• The BBC: Getting it right – For once!

      1 comment

    Above a rowdy debate in a London coffee house in the latter quarter of the 18th century.

    Amanda Plattell in her column in today’s Daily Mail deprecates the descent into boisterousness of last Thursday night’s Question Time.

    Herewith the link to her article: http://www.dailymail.co.uk/debate/article-2872298/PLATELL-S-PEOPLE-Question-Time-sink-low.html

    The British Gazette would disagree. Indeed the Editor has some time for Amanda Plattell but finds himself in the unusual position of saying for once the BBC actually did something right!!!!

    Far from being mistaken, the BBC actually achieved a small measure of success. As most British Gazette readers will know the programme is broadcast after the 10:00PM News on BBC1. It is recorded earlier that evening. The main reason it is not broadcast live is that it is not regarded as “Prime Time” material. This is because most viewers unlike Amanda Plattell are not terribly interested in politics and the idea of sitting down for an hour to listen to erudite political debate is not for them. To make these folk tune in the debate would have to be “livened up” – considerably.

    The Editor once made this point to an audience back in the 1990s when he was addressing a conference held in a hotel in Calderdale in the West Riding of Yokshire on a sunny Saturday afternoon. “Look out of the window.” the audience were told. The view was a lovely one of Calderdale. “Now ask yourselves this. What do you think most of the public would like to do now if they had a spare hour or two? Attend this political meeting or go out for a walk in the beautiful countryside? We have to accept that we are a minority, that detailed political debate bores most and we need to get the message across in short bullet points.”

    Historically rowdy debate has been the norm in this country. The red lines on the floor or the House of Commons and the ban on swords being taken into the chamber (that is why the pink ribbons are on the coat-hangers) were to stop MPs from fighting. Debate outside the Commons by interested members of the public was just as rowdy. It was also popular.

    The Morning Chronicle of 27th March 1780 reported “The Rage for publick debate now shews itself in all quarters of the metropolis. Exclusive of the oratorical assemblies at Carlisle House, Free-mason’s Hall, the Forum, Spring Gardens, the Cassino, the Mitre Tavern and other polite places of debating rendezvous, we hear that new Schools of Eloquence are preparing to be opened in St. Giles, Clare-Market, Hockley in the Hole, Whitechapel, Rag-Fair, Duke’s Place, Billingsgate, and the Back of the Borough.”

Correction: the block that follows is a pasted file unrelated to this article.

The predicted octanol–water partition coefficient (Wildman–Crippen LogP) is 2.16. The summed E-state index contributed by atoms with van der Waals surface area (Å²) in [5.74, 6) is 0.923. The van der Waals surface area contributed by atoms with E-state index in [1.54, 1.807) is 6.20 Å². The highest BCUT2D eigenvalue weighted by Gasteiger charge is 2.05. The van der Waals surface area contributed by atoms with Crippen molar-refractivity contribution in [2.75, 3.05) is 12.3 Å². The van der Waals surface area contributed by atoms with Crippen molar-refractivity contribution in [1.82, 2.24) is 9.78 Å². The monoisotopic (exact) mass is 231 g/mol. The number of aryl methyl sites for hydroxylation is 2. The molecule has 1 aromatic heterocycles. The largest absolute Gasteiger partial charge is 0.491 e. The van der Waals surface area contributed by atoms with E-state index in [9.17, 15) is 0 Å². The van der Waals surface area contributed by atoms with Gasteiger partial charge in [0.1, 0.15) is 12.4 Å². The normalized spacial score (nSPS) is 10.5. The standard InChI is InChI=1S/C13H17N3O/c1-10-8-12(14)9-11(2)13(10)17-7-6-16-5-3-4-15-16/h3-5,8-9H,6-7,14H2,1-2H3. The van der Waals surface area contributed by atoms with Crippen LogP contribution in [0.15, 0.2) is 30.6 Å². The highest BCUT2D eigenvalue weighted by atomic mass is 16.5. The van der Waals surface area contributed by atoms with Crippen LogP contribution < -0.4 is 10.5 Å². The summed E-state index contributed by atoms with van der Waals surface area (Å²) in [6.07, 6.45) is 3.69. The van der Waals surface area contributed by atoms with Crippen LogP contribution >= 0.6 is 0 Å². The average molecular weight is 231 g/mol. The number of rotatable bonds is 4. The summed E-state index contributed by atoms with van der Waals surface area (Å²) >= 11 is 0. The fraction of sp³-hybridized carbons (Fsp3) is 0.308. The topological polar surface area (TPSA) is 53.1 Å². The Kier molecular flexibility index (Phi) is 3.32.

The problem with polite political debate with a panel comprised of establishment politicians (e.g.: Frank Field, Ken Clarke, Vince Cable and Amanda Plattell) is that it will always be a minority interest.

    The fact of the matter is this: there are serious issues to debate. The UK is mostly governed from Brussels. The UK has a huge sovereign debt. The UK has a looming power generation crisis. The UK government is now accountable to the Credit Reference agencies more than the electorate. These are not topics for anodyne discourse.

    • I agree with you, it was one of those rare occasions that it felt as though it was actually worth watching.
      I enjoyed seeing Brand skewered by the chap in the audience who challenged him to stand for Parliament. Didn’t he sound feeble when he said he didn’t want to become like ‘one of them’?
      I thought Farage acquitted himself well, at least he didn’t lose the plot in the way Brand did and Dimbleby appeared to throw in the towel!

    Write a comment